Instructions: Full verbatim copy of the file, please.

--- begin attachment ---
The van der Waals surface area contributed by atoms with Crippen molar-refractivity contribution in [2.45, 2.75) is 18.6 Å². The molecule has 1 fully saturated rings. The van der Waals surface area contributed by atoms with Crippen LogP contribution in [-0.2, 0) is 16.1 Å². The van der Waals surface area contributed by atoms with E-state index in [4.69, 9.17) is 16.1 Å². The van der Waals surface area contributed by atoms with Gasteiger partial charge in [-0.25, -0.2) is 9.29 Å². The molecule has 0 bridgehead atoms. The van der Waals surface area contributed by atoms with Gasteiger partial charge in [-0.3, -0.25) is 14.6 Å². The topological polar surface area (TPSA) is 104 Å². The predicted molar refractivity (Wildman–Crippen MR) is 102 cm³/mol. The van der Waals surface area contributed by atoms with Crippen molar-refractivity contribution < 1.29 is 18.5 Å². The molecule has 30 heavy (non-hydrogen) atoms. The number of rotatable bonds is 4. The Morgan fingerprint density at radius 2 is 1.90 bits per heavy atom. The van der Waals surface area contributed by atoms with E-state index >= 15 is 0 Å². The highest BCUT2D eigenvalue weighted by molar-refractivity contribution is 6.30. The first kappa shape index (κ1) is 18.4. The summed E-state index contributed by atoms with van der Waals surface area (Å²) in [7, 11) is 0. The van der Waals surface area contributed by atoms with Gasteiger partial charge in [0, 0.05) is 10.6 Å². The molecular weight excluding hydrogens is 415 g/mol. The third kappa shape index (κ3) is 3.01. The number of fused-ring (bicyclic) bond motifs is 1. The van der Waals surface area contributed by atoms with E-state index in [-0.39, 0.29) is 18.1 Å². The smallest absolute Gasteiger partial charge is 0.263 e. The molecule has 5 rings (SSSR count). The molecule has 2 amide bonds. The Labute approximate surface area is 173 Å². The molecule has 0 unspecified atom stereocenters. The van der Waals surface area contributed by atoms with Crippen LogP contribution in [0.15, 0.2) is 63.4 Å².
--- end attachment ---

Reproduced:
The van der Waals surface area contributed by atoms with Crippen molar-refractivity contribution in [2.45, 2.75) is 18.6 Å². The molecule has 1 fully saturated rings. The van der Waals surface area contributed by atoms with Crippen LogP contribution in [-0.2, 0) is 16.1 Å². The van der Waals surface area contributed by atoms with E-state index in [4.69, 9.17) is 16.1 Å². The van der Waals surface area contributed by atoms with Gasteiger partial charge in [-0.25, -0.2) is 9.29 Å². The molecule has 0 bridgehead atoms. The van der Waals surface area contributed by atoms with Gasteiger partial charge in [-0.3, -0.25) is 14.6 Å². The topological polar surface area (TPSA) is 104 Å². The predicted molar refractivity (Wildman–Crippen MR) is 102 cm³/mol. The van der Waals surface area contributed by atoms with Crippen molar-refractivity contribution < 1.29 is 18.5 Å². The molecule has 30 heavy (non-hydrogen) atoms. The number of rotatable bonds is 4. The Morgan fingerprint density at radius 2 is 1.90 bits per heavy atom. The van der Waals surface area contributed by atoms with E-state index >= 15 is 0 Å². The highest BCUT2D eigenvalue weighted by molar-refractivity contribution is 6.30. The first kappa shape index (κ1) is 18.4. The summed E-state index contributed by atoms with van der Waals surface area (Å²) in [7, 11) is 0. The van der Waals surface area contributed by atoms with Gasteiger partial charge in [0, 0.05) is 10.6 Å². The molecular weight excluding hydrogens is 415 g/mol. The third kappa shape index (κ3) is 3.01. The number of fused-ring (bicyclic) bond motifs is 1. The van der Waals surface area contributed by atoms with E-state index in [-0.39, 0.29) is 18.1 Å². The smallest absolute Gasteiger partial charge is 0.263 e. The molecule has 5 rings (SSSR count). The molecule has 2 amide bonds. The Labute approximate surface area is 173 Å². The molecule has 0 unspecified atom stereocenters. The van der Waals surface area contributed by atoms with Crippen LogP contribution in [0.15, 0.2) is 63.4 Å².